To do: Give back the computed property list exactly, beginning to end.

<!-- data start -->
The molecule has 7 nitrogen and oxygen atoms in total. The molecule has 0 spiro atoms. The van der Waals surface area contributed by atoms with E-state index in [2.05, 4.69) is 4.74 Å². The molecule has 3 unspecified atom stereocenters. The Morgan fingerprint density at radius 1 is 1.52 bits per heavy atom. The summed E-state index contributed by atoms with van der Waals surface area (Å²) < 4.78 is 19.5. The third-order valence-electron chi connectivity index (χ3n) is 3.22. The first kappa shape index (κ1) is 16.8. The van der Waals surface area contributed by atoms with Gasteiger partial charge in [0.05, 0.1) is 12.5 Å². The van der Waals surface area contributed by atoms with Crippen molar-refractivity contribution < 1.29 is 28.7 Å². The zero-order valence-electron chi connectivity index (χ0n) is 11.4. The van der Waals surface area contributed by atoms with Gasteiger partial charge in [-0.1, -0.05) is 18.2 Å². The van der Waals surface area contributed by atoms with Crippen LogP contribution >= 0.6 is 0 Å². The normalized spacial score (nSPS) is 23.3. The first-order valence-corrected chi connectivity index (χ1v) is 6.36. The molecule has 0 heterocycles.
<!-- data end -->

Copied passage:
The molecule has 7 nitrogen and oxygen atoms in total. The molecule has 0 spiro atoms. The van der Waals surface area contributed by atoms with E-state index in [2.05, 4.69) is 4.74 Å². The molecule has 3 unspecified atom stereocenters. The Morgan fingerprint density at radius 1 is 1.52 bits per heavy atom. The summed E-state index contributed by atoms with van der Waals surface area (Å²) < 4.78 is 19.5. The third-order valence-electron chi connectivity index (χ3n) is 3.22. The first kappa shape index (κ1) is 16.8. The van der Waals surface area contributed by atoms with Gasteiger partial charge in [0.05, 0.1) is 12.5 Å². The van der Waals surface area contributed by atoms with Crippen molar-refractivity contribution < 1.29 is 28.7 Å². The zero-order valence-electron chi connectivity index (χ0n) is 11.4. The van der Waals surface area contributed by atoms with Gasteiger partial charge in [-0.1, -0.05) is 18.2 Å². The van der Waals surface area contributed by atoms with Crippen LogP contribution >= 0.6 is 0 Å². The normalized spacial score (nSPS) is 23.3. The first-order valence-corrected chi connectivity index (χ1v) is 6.36. The molecule has 0 heterocycles.